By David Leonhardt
The rise of religious nonbelief is one of the most striking social trends in the United States. My colleague Nate Cohn discusses the trend, with a focus on the recent decline of Americans who identify as Christians, in an article this morning analyzing a large new survey by the Pew Research Center.
Pew asks Americans what their religion is and gives several choices for people who don’t identify as belonging to one. One choice is “atheist,” another is “agnostic” and a third is “nothing in particular.” Among people who give that last answer, Pew also asks whether religion is important in their lives.
To create a larger category of the nonreligious, I’ve combined atheists, agnostics and people who said both that they didn’t belong to a religion and that religion wasn’t important to them. This group made up 15.8 percent of the United States population in 2014, up from 10.3 percent only seven years earlier, according to Pew.
And the share seems likely to continue growing — because young people are much more likely to be secular than middle-aged and older adults.
A remarkable 25 percent of Americans born after 1980, the group often known as millennials, are not religious, compared with 11 percent of baby boomers and 7 percent of the generation born between 1928 and 1945.
It’s not clear that millennials will become much more religious as they age, either. Despite the cliché about people getting more religious as they get older, it hasn’t been happening recently. No generation has become more religious since 2007, according to the Pew data. Baby boomers and the so-called Generation X have become slightly less religious over that time, and millennials have become substantially less.
In 2007, only 16 percent of millennials said they were not religious — a sign that Americans born in the 1990s are probably even less religious than those born in the 1980s.
This article is from The Upshot which provides news, analysis and graphics about politics, policy and everyday life.
A new survey found the top "never churched" cities in the United States -- and West Palm Beach, Florida, topped the list.
According to the research firm, "never churched" adults "have never in their lives regularly attended a church." As a WPTV anchor put it, "The study found that 17 percent of us have never regularly attended church. Santa Barbara, California, and New York City are 2 and 3."
Research firm Barna Group, which conducted the survey, discovered four in 10 adults in the U.S. haven't attended a church service in the past half year.
This mirrors what the Hartford Institute for Religion Research has found over the past couple of years.
By Nicola Menzie , Christian Post Reporter
Dr. David Jeremiah, megachurch pastor, bestselling author and popular Bible teacher, believes the End Times began in 1948, when a nation that features prominently in the Bible was re-established as a state for the first time in 2,000 years. In fact, considering "the whole scope of world history," Jeremiah would have to conclude that "yes, we are in the End Times," or Earth's last days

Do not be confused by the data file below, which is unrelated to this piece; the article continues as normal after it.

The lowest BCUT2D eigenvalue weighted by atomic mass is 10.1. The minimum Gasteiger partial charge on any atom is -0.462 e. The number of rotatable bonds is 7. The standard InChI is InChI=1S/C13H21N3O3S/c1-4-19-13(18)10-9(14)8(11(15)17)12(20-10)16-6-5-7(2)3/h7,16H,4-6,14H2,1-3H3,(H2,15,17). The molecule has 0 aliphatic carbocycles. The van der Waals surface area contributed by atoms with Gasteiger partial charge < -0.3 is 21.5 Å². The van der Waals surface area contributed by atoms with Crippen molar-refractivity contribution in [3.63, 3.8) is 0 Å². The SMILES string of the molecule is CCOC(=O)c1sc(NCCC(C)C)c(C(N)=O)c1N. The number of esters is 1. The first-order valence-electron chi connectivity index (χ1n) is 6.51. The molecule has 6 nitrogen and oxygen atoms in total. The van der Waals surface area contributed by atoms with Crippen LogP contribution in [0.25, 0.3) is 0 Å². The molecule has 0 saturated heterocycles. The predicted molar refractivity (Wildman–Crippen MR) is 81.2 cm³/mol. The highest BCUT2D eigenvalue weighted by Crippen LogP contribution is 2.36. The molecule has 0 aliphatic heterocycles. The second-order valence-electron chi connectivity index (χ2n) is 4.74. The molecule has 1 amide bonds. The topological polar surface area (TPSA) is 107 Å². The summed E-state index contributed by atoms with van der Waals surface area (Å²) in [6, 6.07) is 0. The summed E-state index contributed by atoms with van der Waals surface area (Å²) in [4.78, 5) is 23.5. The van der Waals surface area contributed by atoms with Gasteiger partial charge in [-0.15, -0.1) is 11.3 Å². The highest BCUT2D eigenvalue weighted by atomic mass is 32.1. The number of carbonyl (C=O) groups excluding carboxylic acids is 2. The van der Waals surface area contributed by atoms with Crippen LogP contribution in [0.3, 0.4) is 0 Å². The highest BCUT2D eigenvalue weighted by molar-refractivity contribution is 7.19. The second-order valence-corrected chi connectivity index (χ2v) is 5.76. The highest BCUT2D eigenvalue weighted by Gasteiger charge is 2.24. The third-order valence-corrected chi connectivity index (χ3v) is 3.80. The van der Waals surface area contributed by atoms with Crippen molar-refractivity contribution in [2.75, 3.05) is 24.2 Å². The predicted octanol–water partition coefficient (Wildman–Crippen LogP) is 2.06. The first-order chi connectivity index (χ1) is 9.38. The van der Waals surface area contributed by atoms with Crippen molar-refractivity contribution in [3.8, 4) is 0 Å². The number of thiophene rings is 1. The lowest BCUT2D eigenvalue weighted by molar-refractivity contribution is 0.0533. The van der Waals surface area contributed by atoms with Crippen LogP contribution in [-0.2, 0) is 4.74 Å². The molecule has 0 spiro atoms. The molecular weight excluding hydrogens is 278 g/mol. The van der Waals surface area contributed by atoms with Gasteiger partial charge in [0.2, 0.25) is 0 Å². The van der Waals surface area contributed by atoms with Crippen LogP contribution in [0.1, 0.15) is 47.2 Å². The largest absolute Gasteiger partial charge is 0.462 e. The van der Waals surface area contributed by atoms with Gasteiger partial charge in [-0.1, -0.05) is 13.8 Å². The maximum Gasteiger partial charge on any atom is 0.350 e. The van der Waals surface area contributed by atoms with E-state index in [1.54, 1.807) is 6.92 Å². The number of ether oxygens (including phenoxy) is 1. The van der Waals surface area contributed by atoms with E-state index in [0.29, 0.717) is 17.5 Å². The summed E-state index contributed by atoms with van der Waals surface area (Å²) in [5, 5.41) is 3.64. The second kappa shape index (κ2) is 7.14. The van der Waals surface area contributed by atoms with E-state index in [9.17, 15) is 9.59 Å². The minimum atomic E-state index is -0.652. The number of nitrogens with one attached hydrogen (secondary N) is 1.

“I personally believe that the End Times, in the sense of Bible prophecy, probably started for us in 1948 when Israel became a nation, because many of the prophecies in the New Testament especially, could not be fulfilled until Israel was at home in her nation," Jeremiah told The Christian Post.
The Shadow Mountain Community Church senior pastor, who took over that position from another prophecy buff, Dr. Tim LaHaye, examines perhaps one of the most intriguing books of the Bible in his latest work, Agents of the Apocalypse.
In Agents of the Apocalypse: A Riveting Look at the Key Players of the End Times, Jeremiah examines the Book of Revelation through 10 distinct characters or groups, including "The Exile," "The Martyrs," "The Two Witnesses," and "The Dragon." Each chapter opens with a "a fictional element," intended to help readers fully grasp the meaning of the apocalyptic work, explained Jeremiah.
Two Christian pastors and a deacon have each been given six-year sentences by an Iranian court. A persecution watchdog group has expressed concern over the development, noting that the prisons are isolated and will force the men's families to travel great distances to see them.
"We are deeply concerned by the six-year sentences given to pastors [Benham] Irani and [Matthias] Haghnejad and deacon Silas Rabbani, and the fact that they will serve these sentences so far from their families and home towns," said Christian Solidarity Worldwide Chief Operating Officer Andy Dipper.
"We are particularly appalled by the extra six years given to pastor Irani, who has already endured ill-treatment whilst in prison and now faces nearly a decade in prison on trumped-up charges. We urge the Iranian government to release without delay every person who is imprisoned for their faith. Their incarceration contravenes international covenants guaranteeing freedom of religion or belief, to which Iran is party."